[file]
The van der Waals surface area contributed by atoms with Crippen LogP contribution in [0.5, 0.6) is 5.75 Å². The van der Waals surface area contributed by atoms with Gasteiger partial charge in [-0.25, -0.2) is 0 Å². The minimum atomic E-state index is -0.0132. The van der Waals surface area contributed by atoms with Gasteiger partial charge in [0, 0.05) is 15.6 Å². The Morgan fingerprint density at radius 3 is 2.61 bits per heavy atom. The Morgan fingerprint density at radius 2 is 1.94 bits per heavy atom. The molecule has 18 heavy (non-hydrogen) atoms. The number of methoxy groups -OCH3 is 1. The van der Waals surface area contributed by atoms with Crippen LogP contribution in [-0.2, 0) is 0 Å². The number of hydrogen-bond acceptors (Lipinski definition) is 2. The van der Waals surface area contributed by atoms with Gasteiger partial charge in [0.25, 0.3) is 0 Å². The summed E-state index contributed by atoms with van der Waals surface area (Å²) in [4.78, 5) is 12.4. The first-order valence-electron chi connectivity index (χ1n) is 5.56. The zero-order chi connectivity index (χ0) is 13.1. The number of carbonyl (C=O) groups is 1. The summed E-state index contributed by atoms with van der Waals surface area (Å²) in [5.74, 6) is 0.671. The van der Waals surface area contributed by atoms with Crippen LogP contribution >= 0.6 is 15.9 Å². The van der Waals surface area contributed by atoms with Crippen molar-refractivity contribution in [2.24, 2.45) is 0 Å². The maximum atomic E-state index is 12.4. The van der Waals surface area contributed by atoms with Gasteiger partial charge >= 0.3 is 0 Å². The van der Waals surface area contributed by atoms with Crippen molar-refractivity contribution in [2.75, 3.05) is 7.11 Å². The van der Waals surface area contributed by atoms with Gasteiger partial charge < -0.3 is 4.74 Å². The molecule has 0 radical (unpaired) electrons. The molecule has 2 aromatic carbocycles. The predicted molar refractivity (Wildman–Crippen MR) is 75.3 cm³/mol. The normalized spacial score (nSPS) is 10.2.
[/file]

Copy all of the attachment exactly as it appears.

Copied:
The van der Waals surface area contributed by atoms with Crippen LogP contribution in [0.5, 0.6) is 5.75 Å². The van der Waals surface area contributed by atoms with Gasteiger partial charge in [-0.25, -0.2) is 0 Å². The minimum atomic E-state index is -0.0132. The van der Waals surface area contributed by atoms with Gasteiger partial charge in [0, 0.05) is 15.6 Å². The Morgan fingerprint density at radius 3 is 2.61 bits per heavy atom. The Morgan fingerprint density at radius 2 is 1.94 bits per heavy atom. The molecule has 18 heavy (non-hydrogen) atoms. The number of methoxy groups -OCH3 is 1. The van der Waals surface area contributed by atoms with Crippen LogP contribution in [-0.2, 0) is 0 Å². The number of hydrogen-bond acceptors (Lipinski definition) is 2. The van der Waals surface area contributed by atoms with Gasteiger partial charge in [0.25, 0.3) is 0 Å². The summed E-state index contributed by atoms with van der Waals surface area (Å²) in [4.78, 5) is 12.4. The first-order valence-electron chi connectivity index (χ1n) is 5.56. The zero-order chi connectivity index (χ0) is 13.1. The number of carbonyl (C=O) groups is 1. The summed E-state index contributed by atoms with van der Waals surface area (Å²) in [5.74, 6) is 0.671. The van der Waals surface area contributed by atoms with Crippen LogP contribution >= 0.6 is 15.9 Å². The van der Waals surface area contributed by atoms with Crippen molar-refractivity contribution in [2.24, 2.45) is 0 Å². The maximum atomic E-state index is 12.4. The van der Waals surface area contributed by atoms with Gasteiger partial charge >= 0.3 is 0 Å². The van der Waals surface area contributed by atoms with Crippen molar-refractivity contribution in [2.75, 3.05) is 7.11 Å². The van der Waals surface area contributed by atoms with Gasteiger partial charge < -0.3 is 4.74 Å². The molecule has 0 radical (unpaired) electrons. The molecule has 2 aromatic carbocycles. The predicted molar refractivity (Wildman–Crippen MR) is 75.3 cm³/mol. The normalized spacial score (nSPS) is 10.2.